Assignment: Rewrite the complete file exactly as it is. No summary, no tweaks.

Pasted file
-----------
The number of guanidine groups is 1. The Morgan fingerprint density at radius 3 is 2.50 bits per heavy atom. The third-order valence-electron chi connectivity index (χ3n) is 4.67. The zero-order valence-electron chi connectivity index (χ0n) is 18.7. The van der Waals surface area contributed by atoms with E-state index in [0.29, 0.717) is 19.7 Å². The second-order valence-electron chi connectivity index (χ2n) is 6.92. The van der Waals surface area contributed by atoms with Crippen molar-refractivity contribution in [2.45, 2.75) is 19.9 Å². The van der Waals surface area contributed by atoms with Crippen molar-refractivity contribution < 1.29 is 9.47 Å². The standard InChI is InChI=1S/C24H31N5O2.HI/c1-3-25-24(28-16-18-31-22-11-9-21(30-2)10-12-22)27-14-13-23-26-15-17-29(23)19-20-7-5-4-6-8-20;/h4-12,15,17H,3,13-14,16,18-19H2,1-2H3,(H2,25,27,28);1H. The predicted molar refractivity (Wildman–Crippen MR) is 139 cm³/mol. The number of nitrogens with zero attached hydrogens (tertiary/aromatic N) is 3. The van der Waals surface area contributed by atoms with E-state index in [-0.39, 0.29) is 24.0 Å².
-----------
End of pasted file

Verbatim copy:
The number of guanidine groups is 1. The Morgan fingerprint density at radius 3 is 2.50 bits per heavy atom. The third-order valence-electron chi connectivity index (χ3n) is 4.67. The zero-order valence-electron chi connectivity index (χ0n) is 18.7. The van der Waals surface area contributed by atoms with E-state index in [0.29, 0.717) is 19.7 Å². The second-order valence-electron chi connectivity index (χ2n) is 6.92. The van der Waals surface area contributed by atoms with Crippen molar-refractivity contribution in [2.45, 2.75) is 19.9 Å². The van der Waals surface area contributed by atoms with Crippen molar-refractivity contribution < 1.29 is 9.47 Å². The standard InChI is InChI=1S/C24H31N5O2.HI/c1-3-25-24(28-16-18-31-22-11-9-21(30-2)10-12-22)27-14-13-23-26-15-17-29(23)19-20-7-5-4-6-8-20;/h4-12,15,17H,3,13-14,16,18-19H2,1-2H3,(H2,25,27,28);1H. The predicted molar refractivity (Wildman–Crippen MR) is 139 cm³/mol. The number of nitrogens with zero attached hydrogens (tertiary/aromatic N) is 3. The van der Waals surface area contributed by atoms with E-state index in [-0.39, 0.29) is 24.0 Å².